Deep in the night

I lie awake

Praying for sleep to

overcome me

But I know my Pain

will not allow it

It is the Controller now

It takes over my body

It takes over my mind

Until I can’t remember

when It started

Or when I was



My Fear

Some nights

it whispers to me

in my dreams

a thing nameless and faceless

that chills my soul

Some days it


like a wounded animal

difficult to quiet

 impossible to ignore

My fear

It’s always there

hiding in my bones

and flowing through my veins        

My life

threatened by my own


Spared by the grace

Of God –

At least,

my fear whispers,

for now



intense, continual

frightening, maddening, depressing, crushing

pills, needles, doctors, prayers

easier, bearable


How It All Started – Part 2: The Waiting Game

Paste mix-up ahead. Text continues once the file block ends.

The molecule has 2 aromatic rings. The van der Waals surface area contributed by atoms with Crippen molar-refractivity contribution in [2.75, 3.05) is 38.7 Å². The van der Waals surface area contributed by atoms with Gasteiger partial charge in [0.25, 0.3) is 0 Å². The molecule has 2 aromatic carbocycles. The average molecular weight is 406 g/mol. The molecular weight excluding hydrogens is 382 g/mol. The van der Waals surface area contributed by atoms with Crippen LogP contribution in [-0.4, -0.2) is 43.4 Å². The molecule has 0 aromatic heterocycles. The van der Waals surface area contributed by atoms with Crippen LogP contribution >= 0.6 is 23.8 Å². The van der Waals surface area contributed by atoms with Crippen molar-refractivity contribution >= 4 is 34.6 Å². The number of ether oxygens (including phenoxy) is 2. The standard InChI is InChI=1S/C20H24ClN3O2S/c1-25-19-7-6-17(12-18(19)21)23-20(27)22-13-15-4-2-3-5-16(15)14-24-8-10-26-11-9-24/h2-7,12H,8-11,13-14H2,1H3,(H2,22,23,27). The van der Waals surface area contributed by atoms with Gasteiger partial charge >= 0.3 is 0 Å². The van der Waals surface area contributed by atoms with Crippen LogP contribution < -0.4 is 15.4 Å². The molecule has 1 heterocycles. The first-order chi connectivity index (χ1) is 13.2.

After first finding the lumps in my breast and under my arm, things seemed to happen very quickly, yet very slowly, all at the same time.  I had to wait for my mammogram appointment, then I had to wait for the radiologist to read the films, then I had to wait for them to compare the films with the ultrasound….and on and on.  It seemed like every time I had a test or was waiting for a result, it fell over a weekend or a holiday, so the waiting was prolonged.  I finally was told that I needed a biopsy.  I didn’t even know who to call for such a thing.  I called my primary doctor, who recommended someone.  Their office said they could give me an appointment in 3 weeks – 3 weeks!  What if I was dying of cancer, was what my mind was screaming.  I called back my primary and got another referral. This doctor could see me in a week to see if I actually needed a biopsy (which I thought had already been established).  When I went for the visit, they couldn’t read the discs I had brought from the imaging center because of some computer non-compatibility issue but did their own ultrasound.  It was determined that, yes, I did need a biopsy.  It was scheduled for the following week when, bad timing, my partner had to go out of town for a conference.  I asked my sister-in-law to go with me.  I was quietly terrified.